How to sell democracy to Iraqis: bring in Lord Bell

Lord Bell, the public relations adviser who masterminded Margaret Thatcher's rise to power in 1979, has been awarded a contract to promote democracy in Iraq.

Lord Bell, the public relations adviser who masterminded Margaret Thatcher's rise to power in 1979, has been awarded a contract to promote democracy in Iraq.

The Conservative peer's company, Bell Pottinger, has become one of the first British firms to win business from the American administration that is overseeing the rebuilding of the country after the fall of Saddam Hussein's regime.

Bell Pottinger - which, in partnership with two companies based in the Middle East, submitted a tender in January - has been commissioned to work on a large-scale public relations drive that will precede the handing over of power to an Iraqi government in June.

Speaking from Morocco, where he is on holiday, Lord Bell said the message would be that democracy was "the route to peace and prosperity".

He said: "There's no Arab word for democracy. That's one of the difficulties. If you say, 'Isn't democracy wonderful?' and they don't have a word for it, then it is not surprising that they do not have the same view."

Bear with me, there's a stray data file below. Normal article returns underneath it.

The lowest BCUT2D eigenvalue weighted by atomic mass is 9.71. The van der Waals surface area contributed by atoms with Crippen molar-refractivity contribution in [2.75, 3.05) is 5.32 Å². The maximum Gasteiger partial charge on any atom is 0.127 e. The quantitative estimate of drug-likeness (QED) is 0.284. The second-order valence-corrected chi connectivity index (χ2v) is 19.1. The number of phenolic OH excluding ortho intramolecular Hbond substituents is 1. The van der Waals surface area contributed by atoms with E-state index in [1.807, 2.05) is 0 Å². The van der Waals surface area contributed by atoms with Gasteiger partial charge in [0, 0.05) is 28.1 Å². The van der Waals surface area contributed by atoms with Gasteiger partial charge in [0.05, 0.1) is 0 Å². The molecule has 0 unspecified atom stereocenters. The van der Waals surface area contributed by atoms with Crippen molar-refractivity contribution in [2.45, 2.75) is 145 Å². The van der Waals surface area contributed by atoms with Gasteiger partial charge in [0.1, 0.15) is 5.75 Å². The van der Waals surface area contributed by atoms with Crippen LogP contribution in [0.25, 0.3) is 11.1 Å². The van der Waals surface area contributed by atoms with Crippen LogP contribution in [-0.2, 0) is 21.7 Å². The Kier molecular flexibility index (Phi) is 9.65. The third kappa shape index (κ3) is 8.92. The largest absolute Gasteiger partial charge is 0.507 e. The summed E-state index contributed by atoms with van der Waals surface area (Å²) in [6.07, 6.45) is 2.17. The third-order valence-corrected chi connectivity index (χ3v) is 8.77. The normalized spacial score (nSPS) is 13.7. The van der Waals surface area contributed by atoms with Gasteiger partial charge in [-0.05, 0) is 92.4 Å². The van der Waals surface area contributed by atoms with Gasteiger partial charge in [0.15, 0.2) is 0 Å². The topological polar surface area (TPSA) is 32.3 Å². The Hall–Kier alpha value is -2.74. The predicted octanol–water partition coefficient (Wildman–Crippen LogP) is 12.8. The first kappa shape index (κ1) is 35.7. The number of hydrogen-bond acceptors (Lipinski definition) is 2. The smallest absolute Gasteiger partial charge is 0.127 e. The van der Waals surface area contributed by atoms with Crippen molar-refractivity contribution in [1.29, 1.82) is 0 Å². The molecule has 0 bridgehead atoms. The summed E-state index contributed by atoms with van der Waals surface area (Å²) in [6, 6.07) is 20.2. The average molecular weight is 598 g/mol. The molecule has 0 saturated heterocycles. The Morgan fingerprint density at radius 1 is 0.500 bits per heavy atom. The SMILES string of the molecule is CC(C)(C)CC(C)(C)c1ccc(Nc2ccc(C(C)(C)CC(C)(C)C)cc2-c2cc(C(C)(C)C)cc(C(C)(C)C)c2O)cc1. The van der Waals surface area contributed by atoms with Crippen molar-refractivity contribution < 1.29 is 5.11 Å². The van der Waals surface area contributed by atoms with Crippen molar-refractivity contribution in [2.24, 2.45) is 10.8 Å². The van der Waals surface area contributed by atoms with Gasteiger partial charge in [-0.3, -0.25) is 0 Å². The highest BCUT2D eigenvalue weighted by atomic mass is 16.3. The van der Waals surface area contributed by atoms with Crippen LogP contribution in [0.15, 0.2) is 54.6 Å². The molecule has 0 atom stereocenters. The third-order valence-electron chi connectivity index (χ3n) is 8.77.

He added: "We will be using all media: television, print, outdoor posters, leaflets and town hall meetings."

Bell Pottinger will lead a consortium that includes the Dubai-based advertising agency Bates PanGulf and the media services company Balloch & Roe, which already has offices in Baghdad.

The peer said that he would be "masterminding the campaign in London" and that it was unlikely that he would travel to Iraq himself. A team from Bell Pottinger has already visited Baghdad and was planning to fly out again tomorrow, he said.

Tim Bell was one of the founders of Saatchi & Saatchi in 1970 and, as the company's international chairman, he helped it to become Britain's leading advertising agency by 1981. He ran the publicity campaigns for the Conservative Party at the 1979, 1983 and 1987 elections, and was awarded a knighthood in Margaret Thatcher's resignation honours in 1990.

He has surprised some industry observers with his durability and continues to be an adviser to many big British companies.

The contract is good news for Bell Pottinger, which was recently hired by Lord Black, only to be dropped a month later. Canadian-born Lord Black turned to his friend for help after a barrage of bad publicity that eventually led to him being ousted as chairman and chief executive of the Telegraph group.

Earlier this week, the US administration unveiled the new constitution for the Iraqi provisional government, which is due to take power on 30 June.

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